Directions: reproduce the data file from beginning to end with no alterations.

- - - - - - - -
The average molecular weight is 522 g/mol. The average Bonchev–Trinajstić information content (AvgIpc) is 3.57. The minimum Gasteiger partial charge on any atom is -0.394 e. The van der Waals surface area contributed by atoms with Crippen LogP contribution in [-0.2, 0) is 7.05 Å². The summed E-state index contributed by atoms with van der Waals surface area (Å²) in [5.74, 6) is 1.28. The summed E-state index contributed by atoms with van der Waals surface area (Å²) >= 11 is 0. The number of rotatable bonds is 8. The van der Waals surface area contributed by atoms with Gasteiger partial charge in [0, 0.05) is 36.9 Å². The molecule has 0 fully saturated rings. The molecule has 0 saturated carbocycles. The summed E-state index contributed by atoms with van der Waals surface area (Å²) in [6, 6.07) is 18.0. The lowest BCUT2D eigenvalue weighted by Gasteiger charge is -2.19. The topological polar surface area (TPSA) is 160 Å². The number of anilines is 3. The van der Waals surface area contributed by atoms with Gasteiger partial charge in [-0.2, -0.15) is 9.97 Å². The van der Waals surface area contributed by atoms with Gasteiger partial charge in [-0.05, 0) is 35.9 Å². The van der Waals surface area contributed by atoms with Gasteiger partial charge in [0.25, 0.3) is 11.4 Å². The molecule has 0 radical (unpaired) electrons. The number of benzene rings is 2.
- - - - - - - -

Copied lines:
The average molecular weight is 522 g/mol. The average Bonchev–Trinajstić information content (AvgIpc) is 3.57. The minimum Gasteiger partial charge on any atom is -0.394 e. The van der Waals surface area contributed by atoms with Crippen LogP contribution in [-0.2, 0) is 7.05 Å². The summed E-state index contributed by atoms with van der Waals surface area (Å²) in [5.74, 6) is 1.28. The summed E-state index contributed by atoms with van der Waals surface area (Å²) >= 11 is 0. The number of rotatable bonds is 8. The van der Waals surface area contributed by atoms with Gasteiger partial charge in [0, 0.05) is 36.9 Å². The molecule has 0 fully saturated rings. The molecule has 0 saturated carbocycles. The summed E-state index contributed by atoms with van der Waals surface area (Å²) in [6, 6.07) is 18.0. The lowest BCUT2D eigenvalue weighted by Gasteiger charge is -2.19. The topological polar surface area (TPSA) is 160 Å². The number of anilines is 3. The van der Waals surface area contributed by atoms with Gasteiger partial charge in [-0.2, -0.15) is 9.97 Å². The van der Waals surface area contributed by atoms with Gasteiger partial charge in [-0.05, 0) is 35.9 Å². The van der Waals surface area contributed by atoms with Gasteiger partial charge in [0.25, 0.3) is 11.4 Å². The molecule has 0 radical (unpaired) electrons. The number of benzene rings is 2.